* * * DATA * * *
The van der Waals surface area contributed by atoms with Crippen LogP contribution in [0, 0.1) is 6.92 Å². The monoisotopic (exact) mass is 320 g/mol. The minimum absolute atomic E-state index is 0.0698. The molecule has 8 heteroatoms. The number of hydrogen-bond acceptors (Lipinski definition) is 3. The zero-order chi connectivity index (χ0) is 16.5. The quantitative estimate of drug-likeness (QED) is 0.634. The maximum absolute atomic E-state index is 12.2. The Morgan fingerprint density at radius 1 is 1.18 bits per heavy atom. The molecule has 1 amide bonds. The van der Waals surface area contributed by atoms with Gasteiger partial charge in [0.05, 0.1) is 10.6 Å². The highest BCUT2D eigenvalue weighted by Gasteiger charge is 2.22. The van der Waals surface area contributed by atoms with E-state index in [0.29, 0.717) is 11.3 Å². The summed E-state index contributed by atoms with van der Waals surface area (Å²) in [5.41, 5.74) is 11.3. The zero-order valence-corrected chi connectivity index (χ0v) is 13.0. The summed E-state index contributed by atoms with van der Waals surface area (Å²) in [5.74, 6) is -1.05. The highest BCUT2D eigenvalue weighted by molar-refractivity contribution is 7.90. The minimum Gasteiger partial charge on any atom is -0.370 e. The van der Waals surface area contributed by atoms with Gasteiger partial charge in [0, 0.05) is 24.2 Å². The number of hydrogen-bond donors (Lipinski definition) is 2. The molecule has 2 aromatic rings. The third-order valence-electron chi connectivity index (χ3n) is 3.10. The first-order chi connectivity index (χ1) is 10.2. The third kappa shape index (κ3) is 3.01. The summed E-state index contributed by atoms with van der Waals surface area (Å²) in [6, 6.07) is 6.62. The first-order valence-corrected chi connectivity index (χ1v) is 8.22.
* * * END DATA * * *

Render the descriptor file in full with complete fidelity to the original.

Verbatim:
The van der Waals surface area contributed by atoms with Crippen LogP contribution in [0, 0.1) is 6.92 Å². The monoisotopic (exact) mass is 320 g/mol. The minimum absolute atomic E-state index is 0.0698. The molecule has 8 heteroatoms. The number of hydrogen-bond acceptors (Lipinski definition) is 3. The zero-order chi connectivity index (χ0) is 16.5. The quantitative estimate of drug-likeness (QED) is 0.634. The maximum absolute atomic E-state index is 12.2. The Morgan fingerprint density at radius 1 is 1.18 bits per heavy atom. The molecule has 1 amide bonds. The van der Waals surface area contributed by atoms with Gasteiger partial charge in [0.05, 0.1) is 10.6 Å². The highest BCUT2D eigenvalue weighted by Gasteiger charge is 2.22. The van der Waals surface area contributed by atoms with E-state index in [0.29, 0.717) is 11.3 Å². The summed E-state index contributed by atoms with van der Waals surface area (Å²) in [5.41, 5.74) is 11.3. The zero-order valence-corrected chi connectivity index (χ0v) is 13.0. The summed E-state index contributed by atoms with van der Waals surface area (Å²) in [5.74, 6) is -1.05. The highest BCUT2D eigenvalue weighted by molar-refractivity contribution is 7.90. The minimum Gasteiger partial charge on any atom is -0.370 e. The van der Waals surface area contributed by atoms with Gasteiger partial charge in [0, 0.05) is 24.2 Å². The number of hydrogen-bond donors (Lipinski definition) is 2. The molecule has 2 aromatic rings. The third-order valence-electron chi connectivity index (χ3n) is 3.10. The first-order chi connectivity index (χ1) is 10.2. The third kappa shape index (κ3) is 3.01. The summed E-state index contributed by atoms with van der Waals surface area (Å²) in [6, 6.07) is 6.62. The first-order valence-corrected chi connectivity index (χ1v) is 8.22.